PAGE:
The increase in demand for undergraduate positions will be accompanied by a similar increase in demand for post-graduate education. In fact, Ontario’s and Canada’s economies are increasingly dependent on innovation and the availability of highly qualified personnel in all fields. Hence, the demand for graduate education is likely to increase at even a faster rate than undergraduate demand. The University of Toronto is best positioned to play a leading role in meeting the demands for graduate education and in providing innovation and research at the highest levels.
St. George Campus
The Task Force strongly recommends that the University of Toronto move in the direction of increasing the percentage of graduate students on the St. George campus. This is also the consensus of the all submissions the Task Force received. Enrolment scenarios are presented below to illustrate how the character of the campus and the resources needed change with the percentage of graduate students.
The current student population is summarized in Table 1, together with the number of full-time faculty involved in teaching and research. The resources available to the University at present are used as a reference against which the resources needed for various scenarios will be assessed. Hence, the per-student cost of the present operation, as represented by our operating budget, is taken as a baseline. A cost factor is provided for each of the proposed scenarios in order to illustrate the extent to which additional resources will be needed. It should be emphasized that these are only rough, order of magnitude estimates of the costs involved.
There are two significant challenges that the University faces at present — the high student-to-faculty ratio and the lack of adequate space. High quality teaching can occur in both large and small classes. However, the number of small classes at present is far fewer than it should be, limited by an insufficient number of faculty and appropriate small classrooms.
Table 1. Enrolments on the St. George Campus in 2007-08.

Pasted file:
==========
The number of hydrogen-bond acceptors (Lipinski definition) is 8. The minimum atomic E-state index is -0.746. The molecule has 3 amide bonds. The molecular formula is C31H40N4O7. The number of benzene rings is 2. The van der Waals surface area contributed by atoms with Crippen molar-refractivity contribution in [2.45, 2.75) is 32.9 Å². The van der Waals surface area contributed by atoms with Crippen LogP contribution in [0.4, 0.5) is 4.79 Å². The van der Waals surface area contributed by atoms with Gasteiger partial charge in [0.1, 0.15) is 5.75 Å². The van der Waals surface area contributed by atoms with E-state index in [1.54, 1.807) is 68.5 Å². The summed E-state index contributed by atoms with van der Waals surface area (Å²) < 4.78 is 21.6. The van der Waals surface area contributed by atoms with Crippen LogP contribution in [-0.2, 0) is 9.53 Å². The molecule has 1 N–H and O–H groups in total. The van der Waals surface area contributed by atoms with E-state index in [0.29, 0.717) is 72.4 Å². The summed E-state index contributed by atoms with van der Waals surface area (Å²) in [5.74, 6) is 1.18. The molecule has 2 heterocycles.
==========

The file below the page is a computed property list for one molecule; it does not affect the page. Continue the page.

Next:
|FTE||Program Mix||% of Total|
|Other first entry||5,400||16%|
|Number of faculty||1,777|
|Per-student cost factor||1.1|
Each of three scenarios presented below is intended to represent a campus that offers an excellent student experience and high quality of teaching and research, but for a different student mix. All scenarios are predicated on the assumption that the needed resources will become available. The total number of students is smaller than at present to ensure that the available space can accommodate the needs of students, faculty, classrooms and research laboratories.
The first scenario is shown in Table 2. Graduate students make up 30% of the student population, with a program mix that is about the same as at present. This scenario differs from the present state of the St. George Campus in two key aspects. First, the total number of students has been reduced from 45,000 to about 40,000. This is a result of space limitations and the need to provide space for small classrooms, research laboratories and faculty and staff offices.
The second difference is that the number of faculty has been increased substantially to reduce the student-to-faculty ratio from the present 24:1 to about 16:1. Reducing the student-to-faculty ratio makes it possible to reduce class size and increase student-faculty interaction. This scenario would put the University of Toronto on par with many of the top public universities in North America.
The increase in faculty numbers must be accompanied by a commensurate increase in staff and by improvements in all services. The estimated per-student cost is 80% higher than at present. These data have been communicated to the Task Force on Resources to inform their deliberations.
Table 2. St. George Campus — 30% Graduate
|FTE||Program Mix||% of Total|
|Other first entry||5,300||19%|
|Total, St. George||39,600||100%|
|Per-student cost factor||1.8|
Next, consider a scenario representing the other extreme, with graduate students representing 50% of the student population on the St. George campus. This scenario is shown in Table 3. It represents a significant increase in research capacity that would rival top institutions anywhere, public or private.
Table 3. St. George Campus — 50% Graduate
|FTE||Program Mix||% of Total|
|Other First entry||4,000||22%|
The 50% scenario would change the character and operation of the University in fundamental ways. A university with such a large percentage of graduate students is viable only if it offers the highest possible quality in every aspect of its operation. It must be able to recruit top students and top faculty, as well as the operating and research funding that would sustain that level of activity. The resources needed are considerably higher than the levels normally possible at public institutions.